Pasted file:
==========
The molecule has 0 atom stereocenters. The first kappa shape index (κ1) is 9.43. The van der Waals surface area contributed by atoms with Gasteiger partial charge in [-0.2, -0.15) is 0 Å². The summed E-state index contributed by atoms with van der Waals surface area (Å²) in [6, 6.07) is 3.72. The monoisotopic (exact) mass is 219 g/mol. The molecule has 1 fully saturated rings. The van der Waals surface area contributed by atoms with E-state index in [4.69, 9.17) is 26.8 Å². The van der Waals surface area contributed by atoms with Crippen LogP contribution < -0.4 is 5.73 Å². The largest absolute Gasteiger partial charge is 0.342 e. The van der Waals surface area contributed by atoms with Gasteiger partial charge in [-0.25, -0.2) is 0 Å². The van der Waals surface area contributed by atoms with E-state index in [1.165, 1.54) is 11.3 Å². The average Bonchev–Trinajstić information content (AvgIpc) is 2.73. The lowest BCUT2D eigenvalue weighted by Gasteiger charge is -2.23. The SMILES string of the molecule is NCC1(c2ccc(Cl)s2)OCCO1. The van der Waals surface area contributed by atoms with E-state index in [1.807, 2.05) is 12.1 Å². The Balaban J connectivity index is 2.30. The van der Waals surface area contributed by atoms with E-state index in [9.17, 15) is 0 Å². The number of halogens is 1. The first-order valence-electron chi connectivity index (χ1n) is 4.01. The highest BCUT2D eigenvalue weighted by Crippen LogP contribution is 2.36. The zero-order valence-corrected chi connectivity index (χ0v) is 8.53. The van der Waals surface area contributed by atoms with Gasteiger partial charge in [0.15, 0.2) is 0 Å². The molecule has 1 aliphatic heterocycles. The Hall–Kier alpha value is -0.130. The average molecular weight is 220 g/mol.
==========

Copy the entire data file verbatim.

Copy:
The molecule has 0 atom stereocenters. The first kappa shape index (κ1) is 9.43. The van der Waals surface area contributed by atoms with Gasteiger partial charge in [-0.2, -0.15) is 0 Å². The summed E-state index contributed by atoms with van der Waals surface area (Å²) in [6, 6.07) is 3.72. The monoisotopic (exact) mass is 219 g/mol. The molecule has 1 fully saturated rings. The van der Waals surface area contributed by atoms with E-state index in [4.69, 9.17) is 26.8 Å². The van der Waals surface area contributed by atoms with Crippen LogP contribution < -0.4 is 5.73 Å². The largest absolute Gasteiger partial charge is 0.342 e. The van der Waals surface area contributed by atoms with Gasteiger partial charge in [-0.25, -0.2) is 0 Å². The van der Waals surface area contributed by atoms with E-state index in [1.165, 1.54) is 11.3 Å². The average Bonchev–Trinajstić information content (AvgIpc) is 2.73. The lowest BCUT2D eigenvalue weighted by Gasteiger charge is -2.23. The SMILES string of the molecule is NCC1(c2ccc(Cl)s2)OCCO1. The van der Waals surface area contributed by atoms with E-state index in [1.807, 2.05) is 12.1 Å². The Balaban J connectivity index is 2.30. The van der Waals surface area contributed by atoms with E-state index in [9.17, 15) is 0 Å². The number of halogens is 1. The first-order valence-electron chi connectivity index (χ1n) is 4.01. The highest BCUT2D eigenvalue weighted by Crippen LogP contribution is 2.36. The zero-order valence-corrected chi connectivity index (χ0v) is 8.53. The van der Waals surface area contributed by atoms with Gasteiger partial charge in [0.15, 0.2) is 0 Å². The molecule has 1 aliphatic heterocycles. The Hall–Kier alpha value is -0.130. The average molecular weight is 220 g/mol.